xt7jh98zct60_6 https://exploreuk.uky.edu/dips/xt7jh98zct60/data/mets.xml https://exploreuk.uky.edu/dips/xt7jh98zct60/data/2015ms086.dao.xml Bevins, Martha 0.05 Cubic Feet 55 items archival material 2015ms086 English University of Kentucky The physical rights to the materials in this collection are held by the University of Kentucky Special Collections Research Center.  Contact the Special Collections Research Center for information regarding rights and use of this collection. Martha Bevins letters to Tom McCarthy Radio broadcasting. Agriculture -- Kentucky. Birds Women air pilots. 1956 April 20 text 1956 April 20 2016 https://exploreuk.uky.edu/dips/xt7jh98zct60/data/2015ms086/Box_ms_42/Folder_1/Item_6/1956_4_20_Bevins_Thoreau_Walden_Pond_p1.pdf 1956 April 20 1956 1956 April 20 section false xt7jh98zct60_6 xt7jh98zct60 ' ask a
Morning View Kentucky
20 April 1956

Sorry, Mr. McCarthy,
to bother you with another letter, but I must thank you for
Thoreau. It is indeed a rich reward for three or four letters,
which I enjoyed writing, and which took So little of my time.
I Was the more delighted because my Thoreau -- two weary little
student volumes, relics of Mother's college days -— had
accidentally gone into the Give-away box instead of the Keeper
box in my last book weed-out. I cannot resist books, being
forever lured into the purchase of ones I neither Want nor like,
or others which are not worth a second reading, consequently must
occasionally sort through them and disencumber myself of the
unwanted. I read the average book in about an hour, and, more
often than not, wonder why I wasted the hour. Keep a few strangely
assorted treasures for repeat reading -- Aing Lear apt to be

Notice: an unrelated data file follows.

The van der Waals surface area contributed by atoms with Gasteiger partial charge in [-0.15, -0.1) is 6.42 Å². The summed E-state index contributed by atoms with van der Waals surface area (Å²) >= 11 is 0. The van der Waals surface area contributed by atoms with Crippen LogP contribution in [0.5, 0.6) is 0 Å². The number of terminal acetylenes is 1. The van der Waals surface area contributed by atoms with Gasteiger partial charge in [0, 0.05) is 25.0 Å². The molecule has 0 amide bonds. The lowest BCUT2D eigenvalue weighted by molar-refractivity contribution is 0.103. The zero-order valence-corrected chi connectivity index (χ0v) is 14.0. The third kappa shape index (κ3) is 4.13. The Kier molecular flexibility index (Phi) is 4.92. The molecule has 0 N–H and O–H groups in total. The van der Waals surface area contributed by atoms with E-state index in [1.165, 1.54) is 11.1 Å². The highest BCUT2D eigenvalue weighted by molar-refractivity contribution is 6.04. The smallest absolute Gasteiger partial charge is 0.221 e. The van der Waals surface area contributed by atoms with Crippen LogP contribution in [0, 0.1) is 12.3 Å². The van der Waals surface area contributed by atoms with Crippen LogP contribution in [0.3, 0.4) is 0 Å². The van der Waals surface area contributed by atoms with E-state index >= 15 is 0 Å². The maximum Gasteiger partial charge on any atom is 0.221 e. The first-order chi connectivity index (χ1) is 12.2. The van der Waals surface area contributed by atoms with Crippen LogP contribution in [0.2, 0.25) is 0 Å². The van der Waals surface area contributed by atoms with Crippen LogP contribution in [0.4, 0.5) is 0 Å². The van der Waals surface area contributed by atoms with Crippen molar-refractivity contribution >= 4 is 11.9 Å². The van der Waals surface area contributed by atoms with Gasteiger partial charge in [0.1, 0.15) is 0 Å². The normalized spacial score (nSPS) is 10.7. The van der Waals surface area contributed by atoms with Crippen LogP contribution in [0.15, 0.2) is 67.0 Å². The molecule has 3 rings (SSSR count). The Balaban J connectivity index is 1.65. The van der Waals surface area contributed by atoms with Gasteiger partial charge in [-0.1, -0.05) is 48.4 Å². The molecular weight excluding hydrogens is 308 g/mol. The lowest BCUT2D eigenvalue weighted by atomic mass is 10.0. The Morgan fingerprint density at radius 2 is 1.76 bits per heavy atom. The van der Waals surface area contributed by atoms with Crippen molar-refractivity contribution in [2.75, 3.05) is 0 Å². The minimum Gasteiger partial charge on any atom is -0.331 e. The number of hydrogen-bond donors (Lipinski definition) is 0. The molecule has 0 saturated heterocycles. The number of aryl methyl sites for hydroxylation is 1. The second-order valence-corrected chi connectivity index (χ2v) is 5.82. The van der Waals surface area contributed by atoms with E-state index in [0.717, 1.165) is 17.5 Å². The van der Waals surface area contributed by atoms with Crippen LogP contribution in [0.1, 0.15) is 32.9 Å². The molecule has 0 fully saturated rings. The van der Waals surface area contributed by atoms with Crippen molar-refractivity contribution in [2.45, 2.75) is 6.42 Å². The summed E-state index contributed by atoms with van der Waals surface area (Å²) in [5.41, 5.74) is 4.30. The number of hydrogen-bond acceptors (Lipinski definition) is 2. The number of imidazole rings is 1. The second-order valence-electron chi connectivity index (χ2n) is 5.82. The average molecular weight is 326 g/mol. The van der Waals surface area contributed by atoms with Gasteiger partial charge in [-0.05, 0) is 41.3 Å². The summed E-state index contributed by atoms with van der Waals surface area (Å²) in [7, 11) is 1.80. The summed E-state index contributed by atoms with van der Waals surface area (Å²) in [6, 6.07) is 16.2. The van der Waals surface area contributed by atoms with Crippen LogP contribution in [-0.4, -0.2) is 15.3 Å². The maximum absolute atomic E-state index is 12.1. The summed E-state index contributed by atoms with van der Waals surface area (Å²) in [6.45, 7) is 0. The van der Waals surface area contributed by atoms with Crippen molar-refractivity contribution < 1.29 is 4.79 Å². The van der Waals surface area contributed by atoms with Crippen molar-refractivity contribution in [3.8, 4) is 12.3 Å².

. found nestling beside Balchen's "er Below Zero. Thoreau is a keeper.
Only a few days ago, when the icy wind and wet, pelting snow had
driven the silent birds into the shelter of scrubby hollows, I
retreated indoors and thaWed out with hot coffee and such splinters
of Walden as I could unearth in anthologies and such.
I like Walden best, but read it in a most irreverent fashion that
would infuriate the true Thoreau devotee. I skip. It annoys me
that, in the midst of describing the pond at twilight, or the early
morning birds, he plunges headelong into the Hate-EVerybody
campaign he was waging at the time. Shamelessly, I turn to the
next bit of description.
Personally, I believe Thoreau's bitter condemnation of his fellow
man during the Walden period was due to a protein and vitamin
deficiency in the wild diet he maintained while there. He mellowed
considerably after leaving. How amiable could you be on a daily
fare that apparently consisted largely of bread, potatoes, melons,
a few beans, and an infrequent fish?
Upon first reading ‘horeau, I adopted one of his statements as my
favorite quote. I have forgotten the exact wording, its general
effect being, "If I do not march in step with other people, it is
because I hear different drums." I like that. /

-2 .-

Years ago, having delivered a plane nearby, I spent most of
one day around Walden 30nd. Much of the forest seemed to have
been cut over and cleared, then allowed to grow up again, and
much was gone entirely. The pond, because of its size, would
have been called a lake in this area, being a good sized sheet
of water. Some youngsters who were fishing in a tired little
boat, and Who kindly rowed me around the pond, told me they
understood from their elders that it had been much bigger at
one time.
At that time they had not yet dug down and discovered the hearth
stones and chimney base and so located the cabin, thus settling
the dispute which placed it on two different little shoulders
back from the pond. Despite tradfic noise, and the howl of a
diesel, touches remained of the peacefulness Thoreau had found

‘ there.
Thank you again, and best wishes,

;j M/(J Ame/Q,